Easy Fruiting Ivy Substitute

by Ivory Soap on 06/18/2014

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I planted these muscadines a few years ago for the photo shoot for our book, Little House in the Suburbs: Backyard farming and home skills for self-sufficient living.  I haven’t touched them since.  I mean, I haven’t pruned, watered, weeded, nothing…ever.  They’re one of the few plants from that photo shoot that survived.  The goats got loose a few times and ate everything else.

Anyway, the only maintenance they really need is something to climb on.  Had I put a few random nails in my fence for them to find, they wouldn’t be so bunched at the bottom.  But, don’t they look like ivy?

IMG_1009Unlike ivy, they won’t cling to just anything.  They do need a hand to hold. Ten nails, and I’d be golden.  I have a feeling I’m going to have to do the street side as well since it’s grown through.  I don’t want muscadine vines taking over the sidewalk!  Maybe it will provide a treat for all those dog walkers and runners that pass by.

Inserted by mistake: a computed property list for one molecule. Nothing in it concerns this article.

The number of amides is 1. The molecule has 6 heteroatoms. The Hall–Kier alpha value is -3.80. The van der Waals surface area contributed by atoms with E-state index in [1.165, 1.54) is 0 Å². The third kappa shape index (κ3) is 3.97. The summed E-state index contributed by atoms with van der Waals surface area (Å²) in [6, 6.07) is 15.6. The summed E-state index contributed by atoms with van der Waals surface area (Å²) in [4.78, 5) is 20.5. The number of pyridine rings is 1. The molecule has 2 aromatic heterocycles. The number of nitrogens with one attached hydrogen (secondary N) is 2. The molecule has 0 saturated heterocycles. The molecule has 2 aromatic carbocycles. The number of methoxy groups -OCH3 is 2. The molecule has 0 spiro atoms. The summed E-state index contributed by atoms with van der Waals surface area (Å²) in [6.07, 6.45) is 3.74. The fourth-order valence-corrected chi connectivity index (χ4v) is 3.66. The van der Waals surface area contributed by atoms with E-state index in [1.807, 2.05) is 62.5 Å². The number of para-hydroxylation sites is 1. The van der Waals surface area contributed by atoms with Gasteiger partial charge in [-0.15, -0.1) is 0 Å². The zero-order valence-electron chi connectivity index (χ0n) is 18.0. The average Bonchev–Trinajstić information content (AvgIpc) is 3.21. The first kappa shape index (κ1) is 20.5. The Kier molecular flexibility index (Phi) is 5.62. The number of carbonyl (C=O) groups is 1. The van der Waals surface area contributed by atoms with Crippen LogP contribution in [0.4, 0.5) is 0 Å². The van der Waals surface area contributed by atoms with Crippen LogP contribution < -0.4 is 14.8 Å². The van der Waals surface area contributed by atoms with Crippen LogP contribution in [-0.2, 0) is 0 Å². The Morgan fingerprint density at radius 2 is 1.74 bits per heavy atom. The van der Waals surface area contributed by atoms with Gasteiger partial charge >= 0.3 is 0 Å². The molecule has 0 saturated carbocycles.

{ 2 comments… read them below or add one }

Sarah June 18, 2014 at 3:00 pm

Grapevines do need maintenance in the form of pruning in order to bear worthwhile fruit. If you leave every bud, it will overproduce fruit, which will be bitter, small, and difficult to harvest. (There’s great imagery in the Bible about this – if you don’t choose a focus to your life, you’ll run wild like a grapevine on too many opportunities and not be productive in a meaningful sense.) Prune hard, removing all but a few buds. Look up “pruning muscadine for fruit”.

Nicola October 20, 2014 at 8:53 am

Oh, darn! Another great idea that I can’t take advantage of! : (
I’m in Connecticut, and Muscadines don’t tolerate frost–which we had for the first time last night. Anyone know of another care-free edible fruit-bearing vine?

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